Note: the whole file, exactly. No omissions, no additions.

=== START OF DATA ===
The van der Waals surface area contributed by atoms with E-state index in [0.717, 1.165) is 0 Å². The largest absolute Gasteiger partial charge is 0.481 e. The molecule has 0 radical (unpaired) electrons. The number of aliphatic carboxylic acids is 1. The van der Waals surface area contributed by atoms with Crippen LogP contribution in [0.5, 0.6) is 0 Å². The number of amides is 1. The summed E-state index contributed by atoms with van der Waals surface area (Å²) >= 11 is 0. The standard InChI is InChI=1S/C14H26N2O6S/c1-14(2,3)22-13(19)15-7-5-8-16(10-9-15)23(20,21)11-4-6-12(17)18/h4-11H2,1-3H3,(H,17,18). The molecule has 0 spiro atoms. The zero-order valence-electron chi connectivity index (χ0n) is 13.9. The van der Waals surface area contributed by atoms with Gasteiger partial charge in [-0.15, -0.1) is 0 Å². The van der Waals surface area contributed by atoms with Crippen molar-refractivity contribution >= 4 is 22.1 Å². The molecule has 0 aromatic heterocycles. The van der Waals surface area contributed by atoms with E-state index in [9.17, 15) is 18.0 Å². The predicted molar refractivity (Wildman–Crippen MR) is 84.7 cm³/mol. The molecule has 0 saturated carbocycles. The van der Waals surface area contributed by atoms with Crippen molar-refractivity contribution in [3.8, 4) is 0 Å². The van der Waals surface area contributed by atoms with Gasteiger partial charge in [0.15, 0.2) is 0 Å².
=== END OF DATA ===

The van der Waals surface area contributed by atoms with E-state index in [0.717, 1.165) is 0 Å². The largest absolute Gasteiger partial charge is 0.481 e. The molecule has 0 radical (unpaired) electrons. The number of aliphatic carboxylic acids is 1. The van der Waals surface area contributed by atoms with Crippen LogP contribution in [0.5, 0.6) is 0 Å². The number of amides is 1. The summed E-state index contributed by atoms with van der Waals surface area (Å²) >= 11 is 0. The standard InChI is InChI=1S/C14H26N2O6S/c1-14(2,3)22-13(19)15-7-5-8-16(10-9-15)23(20,21)11-4-6-12(17)18/h4-11H2,1-3H3,(H,17,18). The molecule has 0 spiro atoms. The zero-order valence-electron chi connectivity index (χ0n) is 13.9. The van der Waals surface area contributed by atoms with Gasteiger partial charge in [-0.15, -0.1) is 0 Å². The van der Waals surface area contributed by atoms with Crippen molar-refractivity contribution >= 4 is 22.1 Å². The molecule has 0 aromatic heterocycles. The van der Waals surface area contributed by atoms with E-state index in [9.17, 15) is 18.0 Å². The predicted molar refractivity (Wildman–Crippen MR) is 84.7 cm³/mol. The molecule has 0 saturated carbocycles. The van der Waals surface area contributed by atoms with Crippen molar-refractivity contribution in [3.8, 4) is 0 Å². The van der Waals surface area contributed by atoms with Gasteiger partial charge in [0.15, 0.2) is 0 Å².